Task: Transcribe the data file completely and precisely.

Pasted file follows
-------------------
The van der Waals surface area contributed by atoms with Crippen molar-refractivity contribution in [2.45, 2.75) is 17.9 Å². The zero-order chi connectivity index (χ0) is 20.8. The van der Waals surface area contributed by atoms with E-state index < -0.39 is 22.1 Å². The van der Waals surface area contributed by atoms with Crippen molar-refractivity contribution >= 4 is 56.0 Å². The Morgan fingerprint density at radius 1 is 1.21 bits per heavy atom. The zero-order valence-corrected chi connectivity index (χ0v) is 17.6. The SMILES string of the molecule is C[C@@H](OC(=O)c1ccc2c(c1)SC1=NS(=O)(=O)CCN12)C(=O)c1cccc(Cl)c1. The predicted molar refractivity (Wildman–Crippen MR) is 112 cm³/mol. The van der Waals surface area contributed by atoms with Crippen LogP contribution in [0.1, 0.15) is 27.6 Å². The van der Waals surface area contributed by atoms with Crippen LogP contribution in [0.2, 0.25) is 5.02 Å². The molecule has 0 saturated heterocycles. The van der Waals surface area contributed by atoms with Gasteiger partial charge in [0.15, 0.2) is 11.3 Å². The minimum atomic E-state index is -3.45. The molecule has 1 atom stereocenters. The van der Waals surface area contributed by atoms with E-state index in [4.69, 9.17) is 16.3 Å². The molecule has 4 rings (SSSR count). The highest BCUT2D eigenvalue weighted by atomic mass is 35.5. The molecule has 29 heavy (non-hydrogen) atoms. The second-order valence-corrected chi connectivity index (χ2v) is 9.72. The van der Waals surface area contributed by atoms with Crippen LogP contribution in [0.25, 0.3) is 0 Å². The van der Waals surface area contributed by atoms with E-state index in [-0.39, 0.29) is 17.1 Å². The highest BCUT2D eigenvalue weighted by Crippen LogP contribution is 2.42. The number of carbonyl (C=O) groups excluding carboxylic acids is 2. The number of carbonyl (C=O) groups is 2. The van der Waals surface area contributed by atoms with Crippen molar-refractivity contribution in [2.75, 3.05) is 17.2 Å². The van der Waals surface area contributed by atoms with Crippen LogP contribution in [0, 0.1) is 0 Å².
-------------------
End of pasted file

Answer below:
The van der Waals surface area contributed by atoms with Crippen molar-refractivity contribution in [2.45, 2.75) is 17.9 Å². The zero-order chi connectivity index (χ0) is 20.8. The van der Waals surface area contributed by atoms with E-state index < -0.39 is 22.1 Å². The van der Waals surface area contributed by atoms with Crippen molar-refractivity contribution >= 4 is 56.0 Å². The Morgan fingerprint density at radius 1 is 1.21 bits per heavy atom. The zero-order valence-corrected chi connectivity index (χ0v) is 17.6. The SMILES string of the molecule is C[C@@H](OC(=O)c1ccc2c(c1)SC1=NS(=O)(=O)CCN12)C(=O)c1cccc(Cl)c1. The predicted molar refractivity (Wildman–Crippen MR) is 112 cm³/mol. The van der Waals surface area contributed by atoms with Crippen LogP contribution in [0.1, 0.15) is 27.6 Å². The van der Waals surface area contributed by atoms with Crippen LogP contribution in [0.2, 0.25) is 5.02 Å². The molecule has 0 saturated heterocycles. The van der Waals surface area contributed by atoms with Gasteiger partial charge in [0.15, 0.2) is 11.3 Å². The minimum atomic E-state index is -3.45. The molecule has 1 atom stereocenters. The van der Waals surface area contributed by atoms with E-state index in [4.69, 9.17) is 16.3 Å². The molecule has 4 rings (SSSR count). The highest BCUT2D eigenvalue weighted by atomic mass is 35.5. The molecule has 29 heavy (non-hydrogen) atoms. The second-order valence-corrected chi connectivity index (χ2v) is 9.72. The van der Waals surface area contributed by atoms with Crippen LogP contribution in [0.25, 0.3) is 0 Å². The van der Waals surface area contributed by atoms with E-state index in [-0.39, 0.29) is 17.1 Å². The highest BCUT2D eigenvalue weighted by Crippen LogP contribution is 2.42. The number of carbonyl (C=O) groups excluding carboxylic acids is 2. The number of carbonyl (C=O) groups is 2. The van der Waals surface area contributed by atoms with Crippen molar-refractivity contribution in [2.75, 3.05) is 17.2 Å². The van der Waals surface area contributed by atoms with Crippen LogP contribution in [0, 0.1) is 0 Å².